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Here's how the American Heart Association says you can be heart healthy

Doctors say 80 percent of it is preventable with healthy choices including diet and exercise.

TAMPA, Fla — Cardiovascular disease is the nation’s number one killer, but doctors say it doesn't have to be that way.

Doctors say 80 percent of it is preventable with healthy choices including diet and exercise.

The executive director of American Heart Association Tampa Bay, Amanda Palumbo, explains how eating right and getting moving can make a difference. 

She says the American Heart Association recommends 150 minutes of moderate activity per week or 75 minutes of vigorous activity a week or a combination of the two. 

The difference between those two is: Can you really carry on a comfortable conversation? If you can, it's moderate activity, and if not, it's considered vigorous. 

Another place to take control is in the kitchen through the choices you make for your meals.

"It really isn't that difficult if you just focus on your portion sizes, on eating a colorful healthy diet, make sure you're including your fruits and vegetables, lean protein, low-fat dairy,"  Palumbo said. 

 She encourages people to avoid empty calories like sugar-filled sodas and candy or processed foods. Those choices have little to no nutritional value.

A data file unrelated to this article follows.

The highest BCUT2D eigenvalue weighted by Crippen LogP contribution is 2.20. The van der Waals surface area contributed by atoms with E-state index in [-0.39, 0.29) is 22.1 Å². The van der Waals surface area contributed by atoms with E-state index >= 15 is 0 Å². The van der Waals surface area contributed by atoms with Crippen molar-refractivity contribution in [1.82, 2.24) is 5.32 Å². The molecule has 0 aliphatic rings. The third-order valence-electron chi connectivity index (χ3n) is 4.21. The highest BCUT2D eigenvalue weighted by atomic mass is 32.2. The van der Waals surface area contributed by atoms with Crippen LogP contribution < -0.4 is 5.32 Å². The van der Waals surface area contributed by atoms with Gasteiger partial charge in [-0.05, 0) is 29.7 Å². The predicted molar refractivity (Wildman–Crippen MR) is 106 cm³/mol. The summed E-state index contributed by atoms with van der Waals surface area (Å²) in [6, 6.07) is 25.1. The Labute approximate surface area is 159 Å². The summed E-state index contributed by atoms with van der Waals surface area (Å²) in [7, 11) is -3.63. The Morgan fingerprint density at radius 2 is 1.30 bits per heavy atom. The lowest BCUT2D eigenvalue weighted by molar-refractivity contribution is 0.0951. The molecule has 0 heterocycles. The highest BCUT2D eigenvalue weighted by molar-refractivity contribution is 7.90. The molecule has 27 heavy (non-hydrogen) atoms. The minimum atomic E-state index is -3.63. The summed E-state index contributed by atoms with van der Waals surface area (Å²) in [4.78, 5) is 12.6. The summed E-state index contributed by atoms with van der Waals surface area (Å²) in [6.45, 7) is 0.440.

While a vast majority of our cardiovascular health can be controlled through our choices, Palumbo explained the other 20 percent is hereditary. That’s why it’s important to maintain routine visits to the doctor and to know your numbers. 

"Know your blood pressure, know your blood sugar, your cholesterol, your weight. Those are all things you should know. The American Heart Association’s website includes tools to help you identify a healthy range," she said.

If you have any concerns about your heart health or symptoms of stroke or heart attack, Palumbo says the key is to act fast and seek care immediately. 

If you think you or a loved one are having a stroke, remember the word FAST. It stands for symptoms including face drooping, arm weakness, slurred speech and time. 

Warning signs of heart attack can present differently but include discomfort in the chest, nausea or vomiting, jaw pain, and shortness of breath.